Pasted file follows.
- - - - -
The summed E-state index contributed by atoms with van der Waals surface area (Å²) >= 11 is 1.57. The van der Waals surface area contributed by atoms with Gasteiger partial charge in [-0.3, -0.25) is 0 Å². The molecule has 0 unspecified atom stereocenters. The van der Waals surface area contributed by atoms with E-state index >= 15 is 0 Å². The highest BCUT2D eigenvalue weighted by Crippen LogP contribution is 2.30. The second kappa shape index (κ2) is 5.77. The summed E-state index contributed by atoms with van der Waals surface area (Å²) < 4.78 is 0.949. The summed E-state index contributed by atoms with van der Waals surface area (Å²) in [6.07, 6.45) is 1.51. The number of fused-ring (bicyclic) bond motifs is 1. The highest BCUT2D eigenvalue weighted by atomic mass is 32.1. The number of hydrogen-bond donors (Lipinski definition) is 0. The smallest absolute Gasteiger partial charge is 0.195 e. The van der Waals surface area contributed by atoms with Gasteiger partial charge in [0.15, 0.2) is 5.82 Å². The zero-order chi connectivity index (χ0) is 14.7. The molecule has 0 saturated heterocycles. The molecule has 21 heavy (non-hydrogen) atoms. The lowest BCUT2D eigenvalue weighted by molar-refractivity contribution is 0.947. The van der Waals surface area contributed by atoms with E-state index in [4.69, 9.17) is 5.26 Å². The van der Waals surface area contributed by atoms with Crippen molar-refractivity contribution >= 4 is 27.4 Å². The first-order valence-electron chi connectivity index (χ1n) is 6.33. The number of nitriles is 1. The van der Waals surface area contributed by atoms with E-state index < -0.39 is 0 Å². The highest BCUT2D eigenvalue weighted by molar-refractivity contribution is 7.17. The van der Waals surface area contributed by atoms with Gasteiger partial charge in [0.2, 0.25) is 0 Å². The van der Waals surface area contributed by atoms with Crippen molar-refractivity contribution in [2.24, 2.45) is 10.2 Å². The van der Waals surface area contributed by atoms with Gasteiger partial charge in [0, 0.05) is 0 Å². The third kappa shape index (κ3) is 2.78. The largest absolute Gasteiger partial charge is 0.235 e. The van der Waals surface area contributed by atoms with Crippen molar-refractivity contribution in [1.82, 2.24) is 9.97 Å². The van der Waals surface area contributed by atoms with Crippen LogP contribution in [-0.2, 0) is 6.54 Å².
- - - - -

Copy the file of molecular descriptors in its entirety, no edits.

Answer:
The summed E-state index contributed by atoms with van der Waals surface area (Å²) >= 11 is 1.57. The van der Waals surface area contributed by atoms with Gasteiger partial charge in [-0.3, -0.25) is 0 Å². The molecule has 0 unspecified atom stereocenters. The van der Waals surface area contributed by atoms with E-state index >= 15 is 0 Å². The highest BCUT2D eigenvalue weighted by Crippen LogP contribution is 2.30. The second kappa shape index (κ2) is 5.77. The summed E-state index contributed by atoms with van der Waals surface area (Å²) < 4.78 is 0.949. The summed E-state index contributed by atoms with van der Waals surface area (Å²) in [6.07, 6.45) is 1.51. The number of fused-ring (bicyclic) bond motifs is 1. The highest BCUT2D eigenvalue weighted by atomic mass is 32.1. The number of hydrogen-bond donors (Lipinski definition) is 0. The smallest absolute Gasteiger partial charge is 0.195 e. The van der Waals surface area contributed by atoms with Gasteiger partial charge in [0.15, 0.2) is 5.82 Å². The zero-order chi connectivity index (χ0) is 14.7. The molecule has 0 saturated heterocycles. The molecule has 21 heavy (non-hydrogen) atoms. The lowest BCUT2D eigenvalue weighted by molar-refractivity contribution is 0.947. The van der Waals surface area contributed by atoms with E-state index in [4.69, 9.17) is 5.26 Å². The van der Waals surface area contributed by atoms with Crippen molar-refractivity contribution >= 4 is 27.4 Å². The first-order valence-electron chi connectivity index (χ1n) is 6.33. The number of nitriles is 1. The van der Waals surface area contributed by atoms with E-state index < -0.39 is 0 Å². The highest BCUT2D eigenvalue weighted by molar-refractivity contribution is 7.17. The van der Waals surface area contributed by atoms with Gasteiger partial charge in [0.2, 0.25) is 0 Å². The van der Waals surface area contributed by atoms with Crippen molar-refractivity contribution in [2.24, 2.45) is 10.2 Å². The van der Waals surface area contributed by atoms with Gasteiger partial charge in [0, 0.05) is 0 Å². The third kappa shape index (κ3) is 2.78. The largest absolute Gasteiger partial charge is 0.235 e. The van der Waals surface area contributed by atoms with Crippen molar-refractivity contribution in [1.82, 2.24) is 9.97 Å². The van der Waals surface area contributed by atoms with Crippen LogP contribution in [-0.2, 0) is 6.54 Å².